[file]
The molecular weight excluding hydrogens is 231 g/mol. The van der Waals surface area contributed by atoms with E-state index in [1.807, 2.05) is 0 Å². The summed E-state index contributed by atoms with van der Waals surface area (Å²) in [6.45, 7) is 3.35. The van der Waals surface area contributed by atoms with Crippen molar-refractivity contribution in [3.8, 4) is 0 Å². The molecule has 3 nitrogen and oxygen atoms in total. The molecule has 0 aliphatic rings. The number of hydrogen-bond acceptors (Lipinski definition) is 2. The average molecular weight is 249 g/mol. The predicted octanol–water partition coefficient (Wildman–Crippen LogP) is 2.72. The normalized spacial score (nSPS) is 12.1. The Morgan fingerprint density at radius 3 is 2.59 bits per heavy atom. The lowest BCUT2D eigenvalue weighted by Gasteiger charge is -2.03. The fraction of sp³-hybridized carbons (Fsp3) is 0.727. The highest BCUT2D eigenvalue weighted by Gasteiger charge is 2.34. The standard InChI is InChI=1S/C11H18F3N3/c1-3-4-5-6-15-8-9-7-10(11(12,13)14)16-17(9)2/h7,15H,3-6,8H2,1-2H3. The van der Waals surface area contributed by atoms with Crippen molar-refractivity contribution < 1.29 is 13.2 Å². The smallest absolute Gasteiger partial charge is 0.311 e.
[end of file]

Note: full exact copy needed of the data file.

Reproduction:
The molecular weight excluding hydrogens is 231 g/mol. The van der Waals surface area contributed by atoms with E-state index in [1.807, 2.05) is 0 Å². The summed E-state index contributed by atoms with van der Waals surface area (Å²) in [6.45, 7) is 3.35. The van der Waals surface area contributed by atoms with Crippen molar-refractivity contribution in [3.8, 4) is 0 Å². The molecule has 3 nitrogen and oxygen atoms in total. The molecule has 0 aliphatic rings. The number of hydrogen-bond acceptors (Lipinski definition) is 2. The average molecular weight is 249 g/mol. The predicted octanol–water partition coefficient (Wildman–Crippen LogP) is 2.72. The normalized spacial score (nSPS) is 12.1. The Morgan fingerprint density at radius 3 is 2.59 bits per heavy atom. The lowest BCUT2D eigenvalue weighted by Gasteiger charge is -2.03. The fraction of sp³-hybridized carbons (Fsp3) is 0.727. The highest BCUT2D eigenvalue weighted by Gasteiger charge is 2.34. The standard InChI is InChI=1S/C11H18F3N3/c1-3-4-5-6-15-8-9-7-10(11(12,13)14)16-17(9)2/h7,15H,3-6,8H2,1-2H3. The van der Waals surface area contributed by atoms with Crippen molar-refractivity contribution < 1.29 is 13.2 Å². The smallest absolute Gasteiger partial charge is 0.311 e.